Managing Your Risk 

When trading, periods of loss are inevitable. Experiencing a reduction in capital due to a series of losing trades is called a drawdown. A general rule is that traders should limit their risk to 2% of their capital per trade, this way during drawdowns he or she will not suffer significant losses. A trader can also manage risk by using the 3:1 ratio. This means that a trader should have the ability to earn 3 times what he risks on the trade. Using this strategy can be difficult when making a small trade because one must take into account the spread paid to the broker. This strategy is more practical for larger trades. 

Measuring Volatility 

It is important to take volatility into account when placing trades because higher volatility indicates that the asset has a higher risk. Volatility measures the price fluctuations of an asset. If a price remains steady then the asset is less volatile whereas if a price experiences high degrees of variation then the asset is considered more volatile. To measure volatility, an investor can use Bollinger bands. Bollinger bands consist of points plotted two standard deviations above and below an asset’s moving average. When the bands widen, it indicates greater volatility. The average trading range (ATR) is another method to measure volatility. ATR simply calculates the trading range for a selected period of time. The higher the ATR, the higher the volatility. 

Regressions 

Regression analysis looks at the relationship between a dependent variable and one or more independent variables. A simple regression model has one independent variable and one dependent variable. To run this regression, an analyst will select an independent variable that he or she believes impacts the behavior of the dependent variable. In order to perform a regression analysis, the variables must have a linear relationship. To test this, one simply has to plot all of the data points on a scatter plot. If the data points are approximately linear, one can use the ordinary least of squares method. This method produces formulae for the slope and y-intercept that best represents the relationship between the independent and dependent variables. To determine how strong the relationship is between the two variables one can look at the coefficient of variation. The coefficient of variation will be a number from 0-1. The closer the number is to one the stronger the relationship is. If there is a very weak correlation then it is likely that there are additional independent variables that impact the dependent variable.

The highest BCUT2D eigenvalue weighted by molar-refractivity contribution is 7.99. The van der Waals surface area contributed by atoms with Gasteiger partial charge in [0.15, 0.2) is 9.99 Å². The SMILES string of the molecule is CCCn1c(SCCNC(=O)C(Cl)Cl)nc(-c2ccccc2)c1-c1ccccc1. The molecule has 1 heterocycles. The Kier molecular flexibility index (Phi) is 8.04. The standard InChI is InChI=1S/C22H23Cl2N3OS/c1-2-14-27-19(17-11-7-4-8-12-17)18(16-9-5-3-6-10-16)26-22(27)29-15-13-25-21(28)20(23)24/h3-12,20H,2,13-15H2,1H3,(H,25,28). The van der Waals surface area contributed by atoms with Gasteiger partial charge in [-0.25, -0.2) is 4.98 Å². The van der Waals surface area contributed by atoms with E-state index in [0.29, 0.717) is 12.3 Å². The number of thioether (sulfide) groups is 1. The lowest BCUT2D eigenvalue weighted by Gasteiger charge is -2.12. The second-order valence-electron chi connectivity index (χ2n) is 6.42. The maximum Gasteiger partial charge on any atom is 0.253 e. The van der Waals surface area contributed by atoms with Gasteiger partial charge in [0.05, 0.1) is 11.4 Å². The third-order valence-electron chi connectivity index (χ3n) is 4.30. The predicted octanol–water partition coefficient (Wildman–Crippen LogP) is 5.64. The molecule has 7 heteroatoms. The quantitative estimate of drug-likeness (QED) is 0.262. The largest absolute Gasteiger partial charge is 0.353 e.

A multiple regression equation tests the relationship between one dependent variable and two or more independent variables. In order to determine which independent variables are impacting the dependent variable’s behavior, one must use a hypothesis test to determine which coefficients are statistically significant. The null hypothesis states that the coefficient being tested is equal to zero. This means that there is no relationship between this independent variable and the dependent variable. If the null hypothesis is correct then the coefficient is deemed not statistically significant. 

Sentimental 

Sentimental analysis focuses on the emotions of market participants. Sentimental analysts attempt to quantify the number of bullish and bearish investors and use this information to forecast price directions. For example, if a large bank in Australia files for bankruptcy, people may feel very bearish about the Australian dollar, weakening AUD. If the analyst believes that this bearish sentiment is only temporary he or she might buy AUD while the price is low.